Kiss the BCS Goodbye

December 11, 2011

As illustrated by the recent scandal at Penn State, there are many things to be fixed in collegiate sports, but my proposal does not address these more serious issues. Instead, it is a simple rant from a sports fan. Please take it as such.

If I could change one thing about the college-sports scene, it would be to end the Bowl Championship Series. The BCS system is a relic of ancient history and is now one of the reasons that there is a continuing battle among conferences.

First, a bit of history. The oldest bowl game, the Rose Bowl, ritually referred to as "the granddaddy of them all," was first played on New Year's Day, 1902, in Pasadena, Calif. Michigan beat Stanford in a rout. In the 1930s other bowl games joined the New Year's Day party: the Orange, Cotton, and Sugar Bowls. There are now more than 30 of these games, many of which are matchups of two mediocre teams that did not qualify for one of the more prestigious bowls. Set your DVR now for the Meineke Car Care Bowl of Texas, which will be a showdown between the sixth-best teams from the Big 12 (which has 10 teams) and the Big 10 (which has 12 teams). Really.

The season-ending bowl games have served as a substitute for the sort of tournament that determines the NCAA champions in other sports (including the spectacularly popular March Madness, as well as the football playoffs for smaller colleges, and competition in virtually every other NCAA sport). The traditional bowl system was not well suited to this purpose because of its preordained conference matchups, and many controversies ensued.

Rather than adopt a playoff system, a coalition was formed between the major bowl games (with the Fiesta Bowl having ousted the Cotton Bowl for a spot in this category), and the major conferences tried to tweak the bowl system by creating the BCS. Teams are chosen for five BCS bowl games (including a national-championship game held at one of the four major bowl sites on a rotating basis) using a formula that depends on a combination of polling coaches and sportswriters and using computer models. The two top teams are slotted into the championship game, and the other four games are determined by a combination of the rankings, the standings of the major conferences, and the whims of the bowl organizers.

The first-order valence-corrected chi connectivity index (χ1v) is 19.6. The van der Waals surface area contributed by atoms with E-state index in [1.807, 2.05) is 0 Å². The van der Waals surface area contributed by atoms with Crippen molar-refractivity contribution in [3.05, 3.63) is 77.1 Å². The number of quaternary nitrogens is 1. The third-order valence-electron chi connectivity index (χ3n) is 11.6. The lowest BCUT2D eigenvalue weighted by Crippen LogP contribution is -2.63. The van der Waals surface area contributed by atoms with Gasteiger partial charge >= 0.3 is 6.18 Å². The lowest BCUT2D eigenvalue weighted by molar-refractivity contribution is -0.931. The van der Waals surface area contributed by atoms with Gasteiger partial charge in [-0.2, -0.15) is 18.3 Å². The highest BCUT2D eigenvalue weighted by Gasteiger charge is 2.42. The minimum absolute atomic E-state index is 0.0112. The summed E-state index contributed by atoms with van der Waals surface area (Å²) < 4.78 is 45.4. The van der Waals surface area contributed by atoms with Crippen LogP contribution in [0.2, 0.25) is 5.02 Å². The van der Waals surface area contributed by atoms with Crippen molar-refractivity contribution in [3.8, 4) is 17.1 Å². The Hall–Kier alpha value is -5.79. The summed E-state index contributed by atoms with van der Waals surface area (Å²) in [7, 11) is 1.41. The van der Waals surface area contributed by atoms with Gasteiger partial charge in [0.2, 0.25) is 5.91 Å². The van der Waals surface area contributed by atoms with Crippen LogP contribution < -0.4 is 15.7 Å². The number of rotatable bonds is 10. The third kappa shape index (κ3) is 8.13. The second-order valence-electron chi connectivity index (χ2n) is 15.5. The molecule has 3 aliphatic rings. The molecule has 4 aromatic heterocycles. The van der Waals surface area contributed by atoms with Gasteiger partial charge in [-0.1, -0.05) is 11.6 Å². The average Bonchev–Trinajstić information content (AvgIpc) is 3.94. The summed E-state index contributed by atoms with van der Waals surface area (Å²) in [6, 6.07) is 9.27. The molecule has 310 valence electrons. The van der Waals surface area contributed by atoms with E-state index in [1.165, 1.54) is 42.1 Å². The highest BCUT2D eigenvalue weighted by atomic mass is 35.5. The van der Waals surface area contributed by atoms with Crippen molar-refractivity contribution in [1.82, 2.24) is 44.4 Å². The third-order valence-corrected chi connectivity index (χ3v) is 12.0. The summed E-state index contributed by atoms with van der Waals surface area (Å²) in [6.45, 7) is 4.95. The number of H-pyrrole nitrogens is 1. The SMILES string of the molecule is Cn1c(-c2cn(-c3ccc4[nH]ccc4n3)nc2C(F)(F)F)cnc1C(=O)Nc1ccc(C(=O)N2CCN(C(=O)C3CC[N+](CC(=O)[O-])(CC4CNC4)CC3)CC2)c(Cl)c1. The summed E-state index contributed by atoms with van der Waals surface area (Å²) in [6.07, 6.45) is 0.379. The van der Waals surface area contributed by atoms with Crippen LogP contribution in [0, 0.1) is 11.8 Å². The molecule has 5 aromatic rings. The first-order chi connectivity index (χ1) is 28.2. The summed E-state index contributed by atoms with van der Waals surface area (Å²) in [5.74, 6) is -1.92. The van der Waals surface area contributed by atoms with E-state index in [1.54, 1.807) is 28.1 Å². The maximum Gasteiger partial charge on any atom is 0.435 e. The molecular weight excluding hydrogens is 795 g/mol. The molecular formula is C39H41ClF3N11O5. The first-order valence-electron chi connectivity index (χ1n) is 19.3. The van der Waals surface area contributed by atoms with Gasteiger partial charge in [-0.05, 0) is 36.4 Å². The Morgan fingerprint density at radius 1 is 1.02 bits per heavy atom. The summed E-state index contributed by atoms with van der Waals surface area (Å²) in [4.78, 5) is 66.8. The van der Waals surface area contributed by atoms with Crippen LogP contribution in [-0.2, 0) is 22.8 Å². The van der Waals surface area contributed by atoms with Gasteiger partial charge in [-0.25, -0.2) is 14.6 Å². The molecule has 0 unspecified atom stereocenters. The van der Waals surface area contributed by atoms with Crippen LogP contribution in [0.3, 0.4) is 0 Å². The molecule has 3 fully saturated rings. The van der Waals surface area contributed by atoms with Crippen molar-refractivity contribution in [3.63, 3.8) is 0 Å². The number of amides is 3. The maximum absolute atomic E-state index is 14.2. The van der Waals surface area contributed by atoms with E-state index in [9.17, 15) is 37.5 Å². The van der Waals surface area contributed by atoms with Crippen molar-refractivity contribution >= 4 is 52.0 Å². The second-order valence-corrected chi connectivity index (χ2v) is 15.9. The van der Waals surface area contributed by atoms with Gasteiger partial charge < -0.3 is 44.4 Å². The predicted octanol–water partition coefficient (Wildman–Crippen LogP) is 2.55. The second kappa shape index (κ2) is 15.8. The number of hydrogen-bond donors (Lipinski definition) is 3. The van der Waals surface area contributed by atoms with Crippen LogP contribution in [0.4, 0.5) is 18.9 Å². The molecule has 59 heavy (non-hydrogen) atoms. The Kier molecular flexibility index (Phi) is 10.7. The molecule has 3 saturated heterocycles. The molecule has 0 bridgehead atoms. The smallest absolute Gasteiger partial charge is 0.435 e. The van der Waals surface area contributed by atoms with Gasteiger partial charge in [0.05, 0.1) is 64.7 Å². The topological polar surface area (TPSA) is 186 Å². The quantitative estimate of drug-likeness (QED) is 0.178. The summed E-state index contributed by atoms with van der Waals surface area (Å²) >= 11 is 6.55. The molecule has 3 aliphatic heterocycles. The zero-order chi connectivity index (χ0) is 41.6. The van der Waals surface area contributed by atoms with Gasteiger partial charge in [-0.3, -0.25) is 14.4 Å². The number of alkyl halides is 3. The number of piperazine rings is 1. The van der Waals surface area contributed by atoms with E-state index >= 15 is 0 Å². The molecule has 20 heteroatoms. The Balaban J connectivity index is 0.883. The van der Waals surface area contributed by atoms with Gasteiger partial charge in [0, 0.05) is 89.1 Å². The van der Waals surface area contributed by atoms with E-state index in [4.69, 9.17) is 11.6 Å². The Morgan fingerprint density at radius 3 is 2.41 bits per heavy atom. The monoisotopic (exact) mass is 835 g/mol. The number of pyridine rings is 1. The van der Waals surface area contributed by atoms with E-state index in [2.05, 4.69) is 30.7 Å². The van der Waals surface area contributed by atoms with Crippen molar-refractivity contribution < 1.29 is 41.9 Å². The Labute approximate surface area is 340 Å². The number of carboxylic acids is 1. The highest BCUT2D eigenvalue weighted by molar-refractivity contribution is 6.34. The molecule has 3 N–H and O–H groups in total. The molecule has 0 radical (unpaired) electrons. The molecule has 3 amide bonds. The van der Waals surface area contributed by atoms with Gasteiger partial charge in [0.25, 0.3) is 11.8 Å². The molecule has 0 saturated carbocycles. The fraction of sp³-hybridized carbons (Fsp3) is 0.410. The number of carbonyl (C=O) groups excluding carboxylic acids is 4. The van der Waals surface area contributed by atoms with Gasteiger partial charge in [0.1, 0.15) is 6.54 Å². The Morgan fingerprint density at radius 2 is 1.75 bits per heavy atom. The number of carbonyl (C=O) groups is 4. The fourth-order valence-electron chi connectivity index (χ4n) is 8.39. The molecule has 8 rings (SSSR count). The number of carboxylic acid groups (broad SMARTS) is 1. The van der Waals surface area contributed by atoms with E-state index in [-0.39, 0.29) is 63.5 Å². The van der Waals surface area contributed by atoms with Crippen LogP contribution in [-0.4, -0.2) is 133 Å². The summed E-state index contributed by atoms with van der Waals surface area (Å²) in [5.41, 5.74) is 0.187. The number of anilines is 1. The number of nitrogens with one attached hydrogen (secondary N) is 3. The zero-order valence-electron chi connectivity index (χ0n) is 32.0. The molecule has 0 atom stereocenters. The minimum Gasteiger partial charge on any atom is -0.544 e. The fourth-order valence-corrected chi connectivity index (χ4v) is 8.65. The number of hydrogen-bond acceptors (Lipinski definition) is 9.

The system, in place since the late 1990s, has been subject to extensive criticism. Some years there are excellent unbeaten teams that can lose the championship without losing a game. Other years, such as this year, there is one unbeaten team, and at least two teams with one loss that seem indistinguishable from each other. Further, teams that do not belong to one of the elite conferences feel they do not have a fair chance of getting a spot in either the championship game or one of the other BCS games. Even President Obama has weighed in, saying that he would prefer an eight-team playoff to the current system.

Switching to a playoff system has frequently been discussed and rejected by the relevant conference commissioners, bowl executives, and university presidents. Two arguments are typically given for maintaining the present system. First, the great tradition associated with these bowl games, and the charities they support, is said to be sacred. Second, it is argued that the education of the student-athletes would be severely disrupted by having to possibly play two extra games.

These arguments are specious and disingenuous. If the tradition of the old bowl games is really so important, they can easily be included in the new playoff system. And practicing for what can sometimes be six weeks between the end of the season and the bowl game cannot be that much less time-consuming than playing a couple of additional games. The Division III playoff has 32 teams and is wrapped up by the third week of December.

Even if you think the tradition of the bowl games is worth preserving, going to an eight-team playoff would help such bowls. Here is how it might work. In an eight-team playoff there are seven games. Give each of the existing bowl games one of the first-round games, played the first weekend in December. These games would attract more attention than any of the nonchampionship BCS games now because they determine who keeps playing. Then rotate the semifinal and final games among various locations, much as is done with the Super Bowl and the NCAA basketball tournament. For traditionalists, restore the championship game to New Year's Day, thereby shortening the season by a week even for the teams that play in the championship.

This system would not only be attractive to college-football fans, it would also help curtail high-stakes conference-jumping by colleges that want a share of that BCS money. This turmoil is leaving some conferences desperately short of teams. Rumor has it that the Big East has offered a spot to the Sorbonne.

The boost in television ratings should allow for nearly everyone to come out a winner, except possibly the conferences that now have to compete with upstarts from "second tier" conferences. Me, I am looking forward to Boise State making a run to the championship from the seventh seed in the playoffs.

Richard H. Thaler is a professor of behavioral science and economics at the University of Chicago.